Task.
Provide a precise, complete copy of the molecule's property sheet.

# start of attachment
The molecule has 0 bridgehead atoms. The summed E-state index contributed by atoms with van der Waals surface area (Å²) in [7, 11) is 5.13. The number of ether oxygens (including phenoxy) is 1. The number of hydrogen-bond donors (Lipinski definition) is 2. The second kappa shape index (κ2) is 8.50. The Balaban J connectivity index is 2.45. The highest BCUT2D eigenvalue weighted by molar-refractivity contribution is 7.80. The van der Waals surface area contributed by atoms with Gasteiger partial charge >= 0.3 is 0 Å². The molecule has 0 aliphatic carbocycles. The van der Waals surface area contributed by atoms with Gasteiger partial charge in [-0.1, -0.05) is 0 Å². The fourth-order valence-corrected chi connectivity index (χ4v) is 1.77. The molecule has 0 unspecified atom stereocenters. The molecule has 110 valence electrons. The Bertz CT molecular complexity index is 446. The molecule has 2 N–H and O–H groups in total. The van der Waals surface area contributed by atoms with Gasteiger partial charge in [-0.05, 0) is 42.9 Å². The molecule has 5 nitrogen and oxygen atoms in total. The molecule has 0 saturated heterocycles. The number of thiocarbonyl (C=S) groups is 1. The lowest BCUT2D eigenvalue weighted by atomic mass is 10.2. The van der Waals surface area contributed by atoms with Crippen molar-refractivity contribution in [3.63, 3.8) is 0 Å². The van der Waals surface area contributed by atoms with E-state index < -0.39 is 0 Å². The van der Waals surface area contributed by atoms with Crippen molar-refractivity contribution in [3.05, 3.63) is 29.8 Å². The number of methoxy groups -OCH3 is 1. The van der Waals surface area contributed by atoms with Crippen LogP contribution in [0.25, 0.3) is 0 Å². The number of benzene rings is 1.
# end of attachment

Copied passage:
The molecule has 0 bridgehead atoms. The summed E-state index contributed by atoms with van der Waals surface area (Å²) in [7, 11) is 5.13. The number of ether oxygens (including phenoxy) is 1. The number of hydrogen-bond donors (Lipinski definition) is 2. The second kappa shape index (κ2) is 8.50. The Balaban J connectivity index is 2.45. The highest BCUT2D eigenvalue weighted by molar-refractivity contribution is 7.80. The van der Waals surface area contributed by atoms with Gasteiger partial charge >= 0.3 is 0 Å². The molecule has 0 aliphatic carbocycles. The van der Waals surface area contributed by atoms with Gasteiger partial charge in [-0.1, -0.05) is 0 Å². The fourth-order valence-corrected chi connectivity index (χ4v) is 1.77. The molecule has 0 unspecified atom stereocenters. The molecule has 110 valence electrons. The Bertz CT molecular complexity index is 446. The molecule has 2 N–H and O–H groups in total. The van der Waals surface area contributed by atoms with Gasteiger partial charge in [-0.05, 0) is 42.9 Å². The molecule has 5 nitrogen and oxygen atoms in total. The molecule has 0 saturated heterocycles. The number of thiocarbonyl (C=S) groups is 1. The lowest BCUT2D eigenvalue weighted by atomic mass is 10.2. The van der Waals surface area contributed by atoms with Crippen molar-refractivity contribution in [3.63, 3.8) is 0 Å². The van der Waals surface area contributed by atoms with E-state index < -0.39 is 0 Å². The van der Waals surface area contributed by atoms with Crippen molar-refractivity contribution in [3.05, 3.63) is 29.8 Å². The number of methoxy groups -OCH3 is 1. The van der Waals surface area contributed by atoms with Crippen LogP contribution in [0.25, 0.3) is 0 Å². The number of benzene rings is 1.